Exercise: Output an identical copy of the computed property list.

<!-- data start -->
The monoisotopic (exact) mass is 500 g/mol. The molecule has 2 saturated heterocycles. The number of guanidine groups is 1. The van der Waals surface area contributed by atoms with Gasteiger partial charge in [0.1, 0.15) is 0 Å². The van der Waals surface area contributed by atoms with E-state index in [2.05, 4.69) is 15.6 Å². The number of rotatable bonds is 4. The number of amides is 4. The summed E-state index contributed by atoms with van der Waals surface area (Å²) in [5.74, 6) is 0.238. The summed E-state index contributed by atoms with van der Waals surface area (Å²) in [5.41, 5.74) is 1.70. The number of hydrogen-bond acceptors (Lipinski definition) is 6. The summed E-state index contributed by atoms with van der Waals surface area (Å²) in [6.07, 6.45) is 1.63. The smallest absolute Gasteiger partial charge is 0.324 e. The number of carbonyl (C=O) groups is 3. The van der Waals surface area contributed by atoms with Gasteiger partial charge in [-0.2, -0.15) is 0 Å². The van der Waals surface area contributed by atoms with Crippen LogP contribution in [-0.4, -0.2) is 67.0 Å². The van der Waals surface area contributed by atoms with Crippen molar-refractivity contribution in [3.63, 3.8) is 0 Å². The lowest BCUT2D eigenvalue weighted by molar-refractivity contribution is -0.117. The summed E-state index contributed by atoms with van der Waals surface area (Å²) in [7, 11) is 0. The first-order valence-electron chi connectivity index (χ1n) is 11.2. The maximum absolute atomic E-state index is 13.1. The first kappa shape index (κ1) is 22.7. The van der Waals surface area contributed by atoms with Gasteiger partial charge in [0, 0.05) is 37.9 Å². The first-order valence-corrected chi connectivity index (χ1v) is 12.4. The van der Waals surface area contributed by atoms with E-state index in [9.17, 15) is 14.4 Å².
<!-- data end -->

The monoisotopic (exact) mass is 500 g/mol. The molecule has 2 saturated heterocycles. The number of guanidine groups is 1. The van der Waals surface area contributed by atoms with Gasteiger partial charge in [0.1, 0.15) is 0 Å². The van der Waals surface area contributed by atoms with E-state index in [2.05, 4.69) is 15.6 Å². The number of rotatable bonds is 4. The number of amides is 4. The summed E-state index contributed by atoms with van der Waals surface area (Å²) in [5.74, 6) is 0.238. The summed E-state index contributed by atoms with van der Waals surface area (Å²) in [5.41, 5.74) is 1.70. The number of hydrogen-bond acceptors (Lipinski definition) is 6. The summed E-state index contributed by atoms with van der Waals surface area (Å²) in [6.07, 6.45) is 1.63. The smallest absolute Gasteiger partial charge is 0.324 e. The number of carbonyl (C=O) groups is 3. The van der Waals surface area contributed by atoms with Gasteiger partial charge in [-0.2, -0.15) is 0 Å². The van der Waals surface area contributed by atoms with Crippen LogP contribution in [-0.4, -0.2) is 67.0 Å². The van der Waals surface area contributed by atoms with Crippen molar-refractivity contribution in [3.63, 3.8) is 0 Å². The lowest BCUT2D eigenvalue weighted by molar-refractivity contribution is -0.117. The summed E-state index contributed by atoms with van der Waals surface area (Å²) in [7, 11) is 0. The first-order valence-electron chi connectivity index (χ1n) is 11.2. The maximum absolute atomic E-state index is 13.1. The first kappa shape index (κ1) is 22.7. The van der Waals surface area contributed by atoms with Gasteiger partial charge in [0, 0.05) is 37.9 Å². The first-order valence-corrected chi connectivity index (χ1v) is 12.4. The van der Waals surface area contributed by atoms with E-state index in [9.17, 15) is 14.4 Å².